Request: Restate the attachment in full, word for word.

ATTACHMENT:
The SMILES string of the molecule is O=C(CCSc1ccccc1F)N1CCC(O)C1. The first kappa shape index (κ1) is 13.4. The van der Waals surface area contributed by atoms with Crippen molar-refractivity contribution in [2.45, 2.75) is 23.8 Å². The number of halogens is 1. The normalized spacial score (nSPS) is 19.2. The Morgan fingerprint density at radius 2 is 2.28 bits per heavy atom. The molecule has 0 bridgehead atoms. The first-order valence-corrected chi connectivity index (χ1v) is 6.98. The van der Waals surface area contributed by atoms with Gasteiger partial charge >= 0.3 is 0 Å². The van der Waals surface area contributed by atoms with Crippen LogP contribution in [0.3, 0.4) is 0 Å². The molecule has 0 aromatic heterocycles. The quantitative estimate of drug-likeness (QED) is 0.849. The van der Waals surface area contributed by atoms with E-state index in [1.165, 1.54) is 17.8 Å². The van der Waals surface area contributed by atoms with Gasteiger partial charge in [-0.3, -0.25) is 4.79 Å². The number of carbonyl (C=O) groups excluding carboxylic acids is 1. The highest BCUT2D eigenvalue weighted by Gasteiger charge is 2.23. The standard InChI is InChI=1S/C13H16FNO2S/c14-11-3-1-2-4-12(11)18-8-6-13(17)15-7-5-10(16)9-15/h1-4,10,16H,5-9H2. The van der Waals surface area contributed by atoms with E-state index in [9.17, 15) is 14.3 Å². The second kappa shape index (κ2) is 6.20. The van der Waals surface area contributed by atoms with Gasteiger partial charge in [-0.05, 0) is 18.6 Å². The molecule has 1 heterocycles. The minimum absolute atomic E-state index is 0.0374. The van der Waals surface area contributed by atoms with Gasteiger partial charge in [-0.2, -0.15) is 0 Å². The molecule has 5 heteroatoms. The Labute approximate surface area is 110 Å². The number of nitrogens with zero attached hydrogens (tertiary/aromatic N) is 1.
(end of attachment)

The SMILES string of the molecule is O=C(CCSc1ccccc1F)N1CCC(O)C1. The first kappa shape index (κ1) is 13.4. The van der Waals surface area contributed by atoms with Crippen molar-refractivity contribution in [2.45, 2.75) is 23.8 Å². The number of halogens is 1. The normalized spacial score (nSPS) is 19.2. The Morgan fingerprint density at radius 2 is 2.28 bits per heavy atom. The molecule has 0 bridgehead atoms. The first-order valence-corrected chi connectivity index (χ1v) is 6.98. The van der Waals surface area contributed by atoms with Gasteiger partial charge >= 0.3 is 0 Å². The van der Waals surface area contributed by atoms with Crippen LogP contribution in [0.3, 0.4) is 0 Å². The molecule has 0 aromatic heterocycles. The quantitative estimate of drug-likeness (QED) is 0.849. The van der Waals surface area contributed by atoms with E-state index in [1.165, 1.54) is 17.8 Å². The van der Waals surface area contributed by atoms with Gasteiger partial charge in [-0.3, -0.25) is 4.79 Å². The number of carbonyl (C=O) groups excluding carboxylic acids is 1. The highest BCUT2D eigenvalue weighted by Gasteiger charge is 2.23. The standard InChI is InChI=1S/C13H16FNO2S/c14-11-3-1-2-4-12(11)18-8-6-13(17)15-7-5-10(16)9-15/h1-4,10,16H,5-9H2. The van der Waals surface area contributed by atoms with E-state index in [9.17, 15) is 14.3 Å². The second kappa shape index (κ2) is 6.20. The van der Waals surface area contributed by atoms with Gasteiger partial charge in [-0.05, 0) is 18.6 Å². The molecule has 1 heterocycles. The minimum absolute atomic E-state index is 0.0374. The van der Waals surface area contributed by atoms with Gasteiger partial charge in [-0.2, -0.15) is 0 Å². The molecule has 5 heteroatoms. The Labute approximate surface area is 110 Å². The number of nitrogens with zero attached hydrogens (tertiary/aromatic N) is 1.